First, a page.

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This article is from the Dictionary of North Carolina Biography, 6 volumes, edited by William S. Powell. Copyright ©1979-1996 by the University of North Carolina Press. Used by permission of the publisher. For personal use and not for further distribution. Please submit permission requests for other use directly to the publisher.

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MacLean, Angus Dhu

by Maud Thomas Smith, 1991

12 July 1877–1 Sept. 1937

A photograph of Angus Dhu MacLean published in 1919. Image from the Internet Archive.Angus Dhu MacLean, lawyer and legislator, the son of John Allan and Mary Virginia Brown MacLean, was born in Maxton in Robeson County, the heart of the Scottish settlement in North Carolina. He attended Miss Hattie McBryde's school in Maxton and the academy of Professor W. G. Quackenbush in Laurinburg. In 1894 he entered The University of North Carolina, and shortly after his graduation in 1898 he was licensed by the North Carolina Supreme Court to practice law.

MacLean practiced briefly with G. B. Patterson in Maxton, but through the influence of Judge George H. Brown, a maternal uncle, he moved to Washington, Beaufort County, where he became the law partner of John H. Small, a congressman from the First Congressional District. During his career he was associated with various other partners in Beaufort County, including judges Stephen C. Bragaw and William B. Rodman, Jr., Harry McMullan, and John C. Rodman, Jr.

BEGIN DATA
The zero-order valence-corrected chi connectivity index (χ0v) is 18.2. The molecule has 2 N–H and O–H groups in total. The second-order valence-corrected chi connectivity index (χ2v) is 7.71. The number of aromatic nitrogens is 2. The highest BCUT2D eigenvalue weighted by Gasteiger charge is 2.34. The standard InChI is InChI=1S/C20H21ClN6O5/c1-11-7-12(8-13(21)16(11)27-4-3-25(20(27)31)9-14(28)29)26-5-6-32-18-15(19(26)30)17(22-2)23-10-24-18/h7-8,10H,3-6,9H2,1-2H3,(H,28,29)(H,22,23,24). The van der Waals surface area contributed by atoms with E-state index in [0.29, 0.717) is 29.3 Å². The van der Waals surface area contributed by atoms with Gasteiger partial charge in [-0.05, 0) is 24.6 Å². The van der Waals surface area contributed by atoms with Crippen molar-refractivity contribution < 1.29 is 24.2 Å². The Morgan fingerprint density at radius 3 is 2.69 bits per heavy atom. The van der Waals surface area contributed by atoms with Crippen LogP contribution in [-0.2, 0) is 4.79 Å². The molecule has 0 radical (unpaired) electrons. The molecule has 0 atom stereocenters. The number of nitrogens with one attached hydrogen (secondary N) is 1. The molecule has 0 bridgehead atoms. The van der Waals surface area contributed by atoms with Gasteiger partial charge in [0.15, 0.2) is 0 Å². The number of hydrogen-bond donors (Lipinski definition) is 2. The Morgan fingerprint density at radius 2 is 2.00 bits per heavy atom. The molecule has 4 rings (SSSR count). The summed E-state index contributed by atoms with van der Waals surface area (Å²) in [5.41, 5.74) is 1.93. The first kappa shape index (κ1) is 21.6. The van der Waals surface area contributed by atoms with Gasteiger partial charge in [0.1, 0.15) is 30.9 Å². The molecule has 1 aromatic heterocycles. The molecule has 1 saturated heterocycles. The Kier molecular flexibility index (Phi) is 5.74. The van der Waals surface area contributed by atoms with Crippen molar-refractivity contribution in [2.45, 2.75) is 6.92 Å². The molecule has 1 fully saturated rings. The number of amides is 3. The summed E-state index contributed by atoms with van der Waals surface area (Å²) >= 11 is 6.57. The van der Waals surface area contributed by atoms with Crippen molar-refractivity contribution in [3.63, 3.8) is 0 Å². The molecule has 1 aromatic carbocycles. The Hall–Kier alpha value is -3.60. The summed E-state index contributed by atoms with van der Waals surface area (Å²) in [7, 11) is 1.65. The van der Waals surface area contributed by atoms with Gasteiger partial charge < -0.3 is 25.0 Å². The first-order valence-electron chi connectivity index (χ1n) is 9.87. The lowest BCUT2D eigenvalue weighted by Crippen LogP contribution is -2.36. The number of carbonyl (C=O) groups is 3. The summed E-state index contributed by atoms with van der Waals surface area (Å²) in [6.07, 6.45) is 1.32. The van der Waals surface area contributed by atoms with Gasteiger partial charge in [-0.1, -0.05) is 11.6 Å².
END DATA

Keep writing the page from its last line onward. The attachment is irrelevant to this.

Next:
As a young lawyer MacLean was responsible for many important cases handled by the firm while Small was in Congress. The first quarter of the twentieth century saw northern capital coming into heavily timbered areas of eastern North Carolina. As the representative for several lumber companies, MacLean had the mammoth task of securing railroad rights-of-way as well as abstracting titles to the lands in question. In 1912 the "Second Civil War" broke out for Camden, Chowan, Currituck, Gates, Hyde, Pasquotank, and Perquimans counties when litigation developed between the Roper Lumber Company and the Richmond Cedar Works over titles in these counties. MacLean did much of the work in this conflict, both in preparing and trying cases.

However, the case that brought him most attention locally was that of the Peterson will. The wealthy E. R. Peterson had willed all of his property to his wife. MacLean represented relatives who alleged "undue influence." He won locally but lost when the case was appealed to the supreme court. His argument was that since no other relative was mentioned in the will, this alone was "evidence of lack of testamentary capacity and undue influence." As it happened, he argued the case before a court in which each judge had made his own wife sole heir to his property.

In 1927 MacLean was persuaded to accept nomination to the state legislature. His area needed a strong representative because of the dire economic situation. Agriculture had gone into a depression shortly after World War I and stayed there. Moreover, a land boom after the war resulted in the revaluation of land, and taxes, spent primarily for schools and roads, soared. During the period of readjustment more problems presaged public bankruptcy. From the moment MacLean entered the legislature, he became the champion of state-supported schools. In 1927, 1929, and 1931 he was able to get some legislation passed. In 1933 he returned to Raleigh as a senator from the Second District (Beaufort, Dare, Hyde, Martin, Pamlico, Tyrrell, and Washington counties) and was successful in convincing the legislature to vote for eight-month, state-supported schools. Since the country was in the depths of the Great Depression at the time, this legislation was considered to be a significant accomplishment.